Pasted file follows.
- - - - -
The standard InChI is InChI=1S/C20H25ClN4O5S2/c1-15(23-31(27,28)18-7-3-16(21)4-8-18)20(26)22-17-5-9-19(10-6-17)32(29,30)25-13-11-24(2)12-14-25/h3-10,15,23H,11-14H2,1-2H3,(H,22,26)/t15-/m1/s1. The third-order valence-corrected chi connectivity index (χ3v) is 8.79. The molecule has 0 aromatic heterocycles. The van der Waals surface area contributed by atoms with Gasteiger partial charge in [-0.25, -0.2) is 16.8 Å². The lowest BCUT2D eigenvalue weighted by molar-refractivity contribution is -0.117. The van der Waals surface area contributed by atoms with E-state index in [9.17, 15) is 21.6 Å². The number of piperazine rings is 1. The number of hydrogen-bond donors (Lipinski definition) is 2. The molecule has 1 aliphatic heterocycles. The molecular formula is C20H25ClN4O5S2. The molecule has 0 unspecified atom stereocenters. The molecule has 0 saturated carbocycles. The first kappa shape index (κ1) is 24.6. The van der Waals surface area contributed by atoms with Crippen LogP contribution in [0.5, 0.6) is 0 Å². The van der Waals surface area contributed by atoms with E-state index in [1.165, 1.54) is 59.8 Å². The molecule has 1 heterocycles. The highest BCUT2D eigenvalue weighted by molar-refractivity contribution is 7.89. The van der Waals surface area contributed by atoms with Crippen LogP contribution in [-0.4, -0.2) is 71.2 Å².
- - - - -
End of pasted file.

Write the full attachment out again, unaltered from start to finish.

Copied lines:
The standard InChI is InChI=1S/C20H25ClN4O5S2/c1-15(23-31(27,28)18-7-3-16(21)4-8-18)20(26)22-17-5-9-19(10-6-17)32(29,30)25-13-11-24(2)12-14-25/h3-10,15,23H,11-14H2,1-2H3,(H,22,26)/t15-/m1/s1. The third-order valence-corrected chi connectivity index (χ3v) is 8.79. The molecule has 0 aromatic heterocycles. The van der Waals surface area contributed by atoms with Gasteiger partial charge in [-0.25, -0.2) is 16.8 Å². The lowest BCUT2D eigenvalue weighted by molar-refractivity contribution is -0.117. The van der Waals surface area contributed by atoms with E-state index in [9.17, 15) is 21.6 Å². The number of piperazine rings is 1. The number of hydrogen-bond donors (Lipinski definition) is 2. The molecule has 1 aliphatic heterocycles. The molecular formula is C20H25ClN4O5S2. The molecule has 0 unspecified atom stereocenters. The molecule has 0 saturated carbocycles. The first kappa shape index (κ1) is 24.6. The van der Waals surface area contributed by atoms with Crippen LogP contribution in [0.5, 0.6) is 0 Å². The van der Waals surface area contributed by atoms with E-state index in [1.165, 1.54) is 59.8 Å². The molecule has 1 heterocycles. The highest BCUT2D eigenvalue weighted by molar-refractivity contribution is 7.89. The van der Waals surface area contributed by atoms with Crippen LogP contribution in [-0.4, -0.2) is 71.2 Å².